WASHINGTON — CBS had everyone waiting with bated breath yesterday for a momentous statement on what is now dubbed “Rathergate,” the scandal over the false Bush National Guard memos. This announcement was initially set for noon, then was pushed back to 5 p.m., and was finally released sometime after six o’clock. The following is what had everyone hanging:
We established to our satisfaction that the memos were accurate or we would not have put them on television. There was a great deal of coroborating [sic] evidence from people in a position to know. Having said that, given all the questions about them, we believe we should redouble our efforts to answer those questions, so that’s what we are doing.
I’d call that gobbledygook, but that would slander the term. This is barely worth deconstructing, and I’m only doing it because it is a lonely Wednesday evening for me.
We established to our satisfaction…
And that satisfaction threshold is so low it needs a trip on the Space Shuttle just to tie a midget’s shoelaces. I’m sure Richard Nixon established to his satisfaction that paying off the Watergate burglars was the right thing to do. I’m sure Howell Raines established to his satisfaction that Jayson Blair was a competent reporter. When you get caught with your pants down, don’t expect us to take you seriously when you say that you established to your satisfaction that nudity was appropriate.
…that the memos were accurate or we would not have put them on television.
Fake, but accurate. In other words, CBS had some doubts about the memos’ authenticity, but they reflected what some other shlubs like Ben Barnes had said, so they went with them. Think about that. CBS’s standard on fake evidence is that it is okay to report it as long as someone else says it reflects actual events. Well, I’ve found a new memo from Dan Rather, showing that he didn’t give a damn about the accuracy of Vietnam vets as long as they told harrowing stories. Of course, I made it up, but hey, we know that it is supported by actual events.
There was a great deal of coroborating [sic] evidence…
And we’ve put so much thought into that sentence that we misspelled a key word.
…from people in a position to know.
Who are those people, aside from Ben Barnes? This requires the reader to take huge leap of faith. Having bungled in authenticating the memos, CBS wants us to believe they really have a lot of good sources. Sorry, but it doesn’t work that way. If you violate our trust in such a big way on one major aspect of a story, you can’t say “trust us” on all of the other aspects of it. In short, this is another CBS attempt to keep its sources hidden.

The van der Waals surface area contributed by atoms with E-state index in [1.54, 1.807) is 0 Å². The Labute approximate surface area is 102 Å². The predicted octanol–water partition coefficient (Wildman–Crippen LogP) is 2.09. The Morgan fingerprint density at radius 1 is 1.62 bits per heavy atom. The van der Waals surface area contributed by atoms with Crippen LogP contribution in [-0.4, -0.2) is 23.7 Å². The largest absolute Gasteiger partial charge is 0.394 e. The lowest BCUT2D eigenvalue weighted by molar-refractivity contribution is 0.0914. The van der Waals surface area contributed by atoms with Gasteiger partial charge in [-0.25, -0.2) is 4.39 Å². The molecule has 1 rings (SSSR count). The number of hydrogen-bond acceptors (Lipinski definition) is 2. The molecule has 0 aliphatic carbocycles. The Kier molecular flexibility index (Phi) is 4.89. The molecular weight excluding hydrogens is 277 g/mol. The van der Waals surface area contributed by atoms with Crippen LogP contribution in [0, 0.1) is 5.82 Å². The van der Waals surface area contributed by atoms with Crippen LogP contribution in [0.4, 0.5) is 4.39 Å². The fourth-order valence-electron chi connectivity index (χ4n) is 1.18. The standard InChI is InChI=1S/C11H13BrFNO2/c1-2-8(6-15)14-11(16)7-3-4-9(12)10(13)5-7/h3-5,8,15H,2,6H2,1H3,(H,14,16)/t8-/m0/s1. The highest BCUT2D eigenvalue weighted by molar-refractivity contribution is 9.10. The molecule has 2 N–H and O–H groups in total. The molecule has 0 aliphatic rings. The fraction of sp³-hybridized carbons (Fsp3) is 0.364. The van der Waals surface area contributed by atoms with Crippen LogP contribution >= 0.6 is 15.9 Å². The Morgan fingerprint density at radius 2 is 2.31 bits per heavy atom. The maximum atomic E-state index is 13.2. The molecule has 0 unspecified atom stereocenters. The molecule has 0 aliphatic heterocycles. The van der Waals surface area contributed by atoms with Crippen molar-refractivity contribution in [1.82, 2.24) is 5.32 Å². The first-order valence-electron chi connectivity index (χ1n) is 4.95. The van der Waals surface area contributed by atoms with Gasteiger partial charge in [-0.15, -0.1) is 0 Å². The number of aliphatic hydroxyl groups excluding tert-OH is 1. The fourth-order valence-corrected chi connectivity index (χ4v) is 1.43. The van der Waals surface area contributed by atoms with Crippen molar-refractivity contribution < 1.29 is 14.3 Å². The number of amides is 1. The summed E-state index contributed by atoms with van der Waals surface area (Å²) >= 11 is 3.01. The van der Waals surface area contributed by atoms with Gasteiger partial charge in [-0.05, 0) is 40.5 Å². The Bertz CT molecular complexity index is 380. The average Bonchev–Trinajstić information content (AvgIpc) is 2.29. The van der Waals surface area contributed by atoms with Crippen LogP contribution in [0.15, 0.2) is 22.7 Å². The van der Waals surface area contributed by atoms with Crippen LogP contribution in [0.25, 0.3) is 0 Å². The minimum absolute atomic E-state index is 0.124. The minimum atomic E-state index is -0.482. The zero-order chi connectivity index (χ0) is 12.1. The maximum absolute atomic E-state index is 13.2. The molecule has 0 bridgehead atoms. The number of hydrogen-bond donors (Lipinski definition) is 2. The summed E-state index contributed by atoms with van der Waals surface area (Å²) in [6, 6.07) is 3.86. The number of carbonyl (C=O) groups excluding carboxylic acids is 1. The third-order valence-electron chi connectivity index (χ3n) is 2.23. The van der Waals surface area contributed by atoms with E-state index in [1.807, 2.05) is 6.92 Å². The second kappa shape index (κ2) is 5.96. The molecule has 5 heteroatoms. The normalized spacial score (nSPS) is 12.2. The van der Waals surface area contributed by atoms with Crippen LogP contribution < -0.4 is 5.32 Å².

Having said that…
Why is there a need to say anymore? The memos are accurate, if not real. People “in a position to know” have confirmed their accuracy. That phrase is the tip-off that “those in the know” at CBS know that they have messed up in a big way.
…given all the questions about them, we believe we should redouble our efforts to answer those questions, so that’s what we are doing.
That is the most misleading part of the statement. CBS can only redouble its efforts if it was making a serious effort to answer “those questions” in the first place. So far CBS has done nothing but stonewall and question the motives of those raising “those questions.” The blogosphere will probably feel patronized by that line, and rightly so.
Finally, “those questions” is intentionally vague, because one of the questions is surely, “Who was the source of the memos?” CBS wouldn’t have to redouble its efforts to answer that question — indeed, it would take no effort at all. But by using the phrase “those questions,” if a CBS executive is ever pressed on the source, he can say that wasn’t one of the questions they had in mind.
The statement reflects an organization that is arrogant, bullheaded, and in denial. It is an organization whose credibility is shot, and whose reputation will soon lie in ashes.
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